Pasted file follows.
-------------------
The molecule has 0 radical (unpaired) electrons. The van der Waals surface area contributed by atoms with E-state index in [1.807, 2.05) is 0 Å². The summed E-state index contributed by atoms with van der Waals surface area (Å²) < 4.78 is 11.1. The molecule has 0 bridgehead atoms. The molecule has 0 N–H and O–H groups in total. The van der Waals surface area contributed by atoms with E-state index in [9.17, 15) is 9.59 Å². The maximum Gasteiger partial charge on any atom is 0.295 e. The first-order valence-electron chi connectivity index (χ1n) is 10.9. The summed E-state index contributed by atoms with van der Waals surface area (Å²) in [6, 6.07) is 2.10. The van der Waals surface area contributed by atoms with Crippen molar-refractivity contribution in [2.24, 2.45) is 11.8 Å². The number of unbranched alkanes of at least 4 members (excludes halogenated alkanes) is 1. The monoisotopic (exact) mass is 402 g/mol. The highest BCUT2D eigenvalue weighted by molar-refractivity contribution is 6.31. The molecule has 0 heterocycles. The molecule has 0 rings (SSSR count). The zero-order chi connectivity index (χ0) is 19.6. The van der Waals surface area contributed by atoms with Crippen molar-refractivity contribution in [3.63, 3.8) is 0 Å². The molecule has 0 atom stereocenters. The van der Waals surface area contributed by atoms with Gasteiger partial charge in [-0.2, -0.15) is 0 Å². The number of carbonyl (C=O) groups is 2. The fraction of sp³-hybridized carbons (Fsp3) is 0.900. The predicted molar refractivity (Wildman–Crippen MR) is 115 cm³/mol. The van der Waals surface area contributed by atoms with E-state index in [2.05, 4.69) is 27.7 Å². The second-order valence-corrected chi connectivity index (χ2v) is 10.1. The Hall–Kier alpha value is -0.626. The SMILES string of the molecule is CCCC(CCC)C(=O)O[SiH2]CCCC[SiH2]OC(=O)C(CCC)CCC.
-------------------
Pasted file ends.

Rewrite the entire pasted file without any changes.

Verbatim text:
The molecule has 0 radical (unpaired) electrons. The van der Waals surface area contributed by atoms with E-state index in [1.807, 2.05) is 0 Å². The summed E-state index contributed by atoms with van der Waals surface area (Å²) < 4.78 is 11.1. The molecule has 0 bridgehead atoms. The molecule has 0 N–H and O–H groups in total. The van der Waals surface area contributed by atoms with E-state index in [9.17, 15) is 9.59 Å². The maximum Gasteiger partial charge on any atom is 0.295 e. The first-order valence-electron chi connectivity index (χ1n) is 10.9. The summed E-state index contributed by atoms with van der Waals surface area (Å²) in [6, 6.07) is 2.10. The van der Waals surface area contributed by atoms with Crippen molar-refractivity contribution in [2.24, 2.45) is 11.8 Å². The number of unbranched alkanes of at least 4 members (excludes halogenated alkanes) is 1. The monoisotopic (exact) mass is 402 g/mol. The highest BCUT2D eigenvalue weighted by molar-refractivity contribution is 6.31. The molecule has 0 heterocycles. The molecule has 0 rings (SSSR count). The zero-order chi connectivity index (χ0) is 19.6. The van der Waals surface area contributed by atoms with Crippen molar-refractivity contribution in [3.63, 3.8) is 0 Å². The molecule has 0 atom stereocenters. The van der Waals surface area contributed by atoms with Gasteiger partial charge in [-0.2, -0.15) is 0 Å². The number of carbonyl (C=O) groups is 2. The fraction of sp³-hybridized carbons (Fsp3) is 0.900. The predicted molar refractivity (Wildman–Crippen MR) is 115 cm³/mol. The van der Waals surface area contributed by atoms with E-state index in [2.05, 4.69) is 27.7 Å². The second-order valence-corrected chi connectivity index (χ2v) is 10.1. The Hall–Kier alpha value is -0.626. The SMILES string of the molecule is CCCC(CCC)C(=O)O[SiH2]CCCC[SiH2]OC(=O)C(CCC)CCC.